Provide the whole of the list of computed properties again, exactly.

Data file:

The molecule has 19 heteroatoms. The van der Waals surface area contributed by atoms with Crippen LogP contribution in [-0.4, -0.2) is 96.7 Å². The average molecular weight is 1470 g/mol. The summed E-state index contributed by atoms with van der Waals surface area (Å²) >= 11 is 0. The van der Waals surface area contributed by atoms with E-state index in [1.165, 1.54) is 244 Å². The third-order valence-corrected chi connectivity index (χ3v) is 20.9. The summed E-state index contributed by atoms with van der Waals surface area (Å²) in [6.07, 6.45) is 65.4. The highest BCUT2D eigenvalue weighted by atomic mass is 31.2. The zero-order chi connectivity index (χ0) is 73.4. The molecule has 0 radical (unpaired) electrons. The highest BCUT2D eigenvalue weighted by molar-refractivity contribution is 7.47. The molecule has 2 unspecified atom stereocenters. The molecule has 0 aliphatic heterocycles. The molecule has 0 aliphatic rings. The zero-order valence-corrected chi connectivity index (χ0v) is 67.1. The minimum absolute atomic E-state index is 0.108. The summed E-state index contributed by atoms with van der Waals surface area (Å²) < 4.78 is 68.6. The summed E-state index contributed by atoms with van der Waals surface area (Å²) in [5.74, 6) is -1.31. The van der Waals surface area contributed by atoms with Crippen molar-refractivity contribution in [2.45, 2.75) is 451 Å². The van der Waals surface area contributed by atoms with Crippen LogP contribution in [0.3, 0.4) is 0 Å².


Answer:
The molecule has 19 heteroatoms. The van der Waals surface area contributed by atoms with Crippen LogP contribution in [-0.4, -0.2) is 96.7 Å². The average molecular weight is 1470 g/mol. The summed E-state index contributed by atoms with van der Waals surface area (Å²) >= 11 is 0. The van der Waals surface area contributed by atoms with E-state index in [1.165, 1.54) is 244 Å². The third-order valence-corrected chi connectivity index (χ3v) is 20.9. The summed E-state index contributed by atoms with van der Waals surface area (Å²) in [6.07, 6.45) is 65.4. The highest BCUT2D eigenvalue weighted by atomic mass is 31.2. The zero-order chi connectivity index (χ0) is 73.4. The molecule has 0 radical (unpaired) electrons. The highest BCUT2D eigenvalue weighted by molar-refractivity contribution is 7.47. The molecule has 2 unspecified atom stereocenters. The molecule has 0 aliphatic heterocycles. The molecule has 0 aliphatic rings. The zero-order valence-corrected chi connectivity index (χ0v) is 67.1. The minimum absolute atomic E-state index is 0.108. The summed E-state index contributed by atoms with van der Waals surface area (Å²) < 4.78 is 68.6. The summed E-state index contributed by atoms with van der Waals surface area (Å²) in [5.74, 6) is -1.31. The van der Waals surface area contributed by atoms with Crippen molar-refractivity contribution in [2.45, 2.75) is 451 Å². The van der Waals surface area contributed by atoms with Crippen LogP contribution in [0.3, 0.4) is 0 Å².